I actually watched this movie a few days after having a totally random conversation with a friend about deathbed confessions. We concluded that they’re ultimately a selfish act. Would you agree?

[Laughs.] You know what, I feel like, “Why not go out with a bang?” I mean, you’re correct, it is a little selfish, but I think when you get older, you lose these inhibitions, and you’re right, you don’t get to be there to watch people [deal with the fallout], but I think maybe you save the deathbed confessions for the people that you don’t like? Maybe that should be the caveat. People who need some comeuppance, but yes. It is a wimpy way out, you gotta be there to watch people squirm.

The film’s trailer isn’t subtle. It aims squarely at the blowjob demographic when grandma talks to Joey King’s character. Were you prepared for that when you read the script?

That deathbed confession happened so early that I was like, “Whoa!” And that’s what kind of got me into the film even more. I thought it was such a fun idea. And it’s such a crazy thing to tell a 16-year-old girl, and that immediately brought me in. When you’re reading these scripts, a lot of the time, you see the same stuff. It’s like these dramedies, of a bunch of people in their 30s in a summer house, and [they’re] like, “Oh, I don’t love my wife” or “I’m not ready to have kids, I’m still a kid at heart!” This just felt so different, and I also just love that it was a coming-of-age story that was told in a very different way, a very female perspective that I feel like I don’t get to see that much.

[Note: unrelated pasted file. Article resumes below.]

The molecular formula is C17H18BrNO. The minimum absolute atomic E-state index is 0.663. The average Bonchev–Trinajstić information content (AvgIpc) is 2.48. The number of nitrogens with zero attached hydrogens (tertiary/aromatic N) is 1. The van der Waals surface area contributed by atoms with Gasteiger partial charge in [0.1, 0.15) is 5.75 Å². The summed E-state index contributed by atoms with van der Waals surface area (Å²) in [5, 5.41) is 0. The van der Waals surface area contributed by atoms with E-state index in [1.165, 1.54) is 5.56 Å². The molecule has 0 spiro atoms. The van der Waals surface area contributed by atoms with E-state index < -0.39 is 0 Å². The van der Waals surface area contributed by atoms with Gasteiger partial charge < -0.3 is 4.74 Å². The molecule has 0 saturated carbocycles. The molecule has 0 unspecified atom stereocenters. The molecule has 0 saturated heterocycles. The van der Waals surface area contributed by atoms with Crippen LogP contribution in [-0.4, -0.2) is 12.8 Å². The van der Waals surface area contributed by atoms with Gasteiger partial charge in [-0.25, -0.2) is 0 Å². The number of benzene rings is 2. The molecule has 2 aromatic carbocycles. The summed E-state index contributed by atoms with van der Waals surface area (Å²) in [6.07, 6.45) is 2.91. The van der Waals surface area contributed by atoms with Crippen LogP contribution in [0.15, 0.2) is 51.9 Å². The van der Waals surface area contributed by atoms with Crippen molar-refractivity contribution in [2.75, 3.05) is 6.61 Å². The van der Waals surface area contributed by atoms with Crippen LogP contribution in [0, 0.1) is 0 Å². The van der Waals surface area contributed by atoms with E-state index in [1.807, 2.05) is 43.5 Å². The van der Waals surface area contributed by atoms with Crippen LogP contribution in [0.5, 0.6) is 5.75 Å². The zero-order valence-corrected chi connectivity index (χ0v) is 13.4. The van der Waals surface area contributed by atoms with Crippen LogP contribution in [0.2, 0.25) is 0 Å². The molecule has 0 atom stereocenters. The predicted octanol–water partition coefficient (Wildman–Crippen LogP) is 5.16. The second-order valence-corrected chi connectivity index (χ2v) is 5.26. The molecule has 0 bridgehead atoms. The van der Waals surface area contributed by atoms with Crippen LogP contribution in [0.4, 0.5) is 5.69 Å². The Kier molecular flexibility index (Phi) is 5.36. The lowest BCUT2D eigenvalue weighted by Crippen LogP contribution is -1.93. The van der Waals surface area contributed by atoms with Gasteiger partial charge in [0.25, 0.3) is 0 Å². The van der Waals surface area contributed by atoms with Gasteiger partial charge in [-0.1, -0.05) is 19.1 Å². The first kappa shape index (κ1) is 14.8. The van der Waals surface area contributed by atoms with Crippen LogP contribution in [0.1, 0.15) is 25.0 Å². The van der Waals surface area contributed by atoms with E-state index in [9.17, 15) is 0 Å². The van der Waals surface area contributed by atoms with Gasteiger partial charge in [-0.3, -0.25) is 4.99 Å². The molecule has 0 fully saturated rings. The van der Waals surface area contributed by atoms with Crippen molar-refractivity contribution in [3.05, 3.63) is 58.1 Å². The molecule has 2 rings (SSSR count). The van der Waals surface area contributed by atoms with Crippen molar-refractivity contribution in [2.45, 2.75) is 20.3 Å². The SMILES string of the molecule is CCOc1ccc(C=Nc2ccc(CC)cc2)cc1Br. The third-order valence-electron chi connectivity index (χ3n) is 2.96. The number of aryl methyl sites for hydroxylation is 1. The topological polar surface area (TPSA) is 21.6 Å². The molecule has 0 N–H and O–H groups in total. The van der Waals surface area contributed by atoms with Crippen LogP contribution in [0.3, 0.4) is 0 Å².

Your character, arguably, receives the worst confession of all, right?

Look, my character is seemingly the most loved by this woman, his mother, and she tells him that his father is not his father. That it’s somebody else. And that is the worst possible thing you could ever hear, so what essentially happens is that each one of these confessions spirals out a member of the family. And so I feel like for me, it was really fun to play a dad who was just growing unhinged inside while acting like, “I’m fine, I’m fine.” And I could really relate to the idea of, “Okay, I get it,” but also unraveling, too.

ADVERTISEMENT

You’re also a dad, and your character kind of loses his mind after grandma’s news and disappears for a while. How do you feel about him taking flight?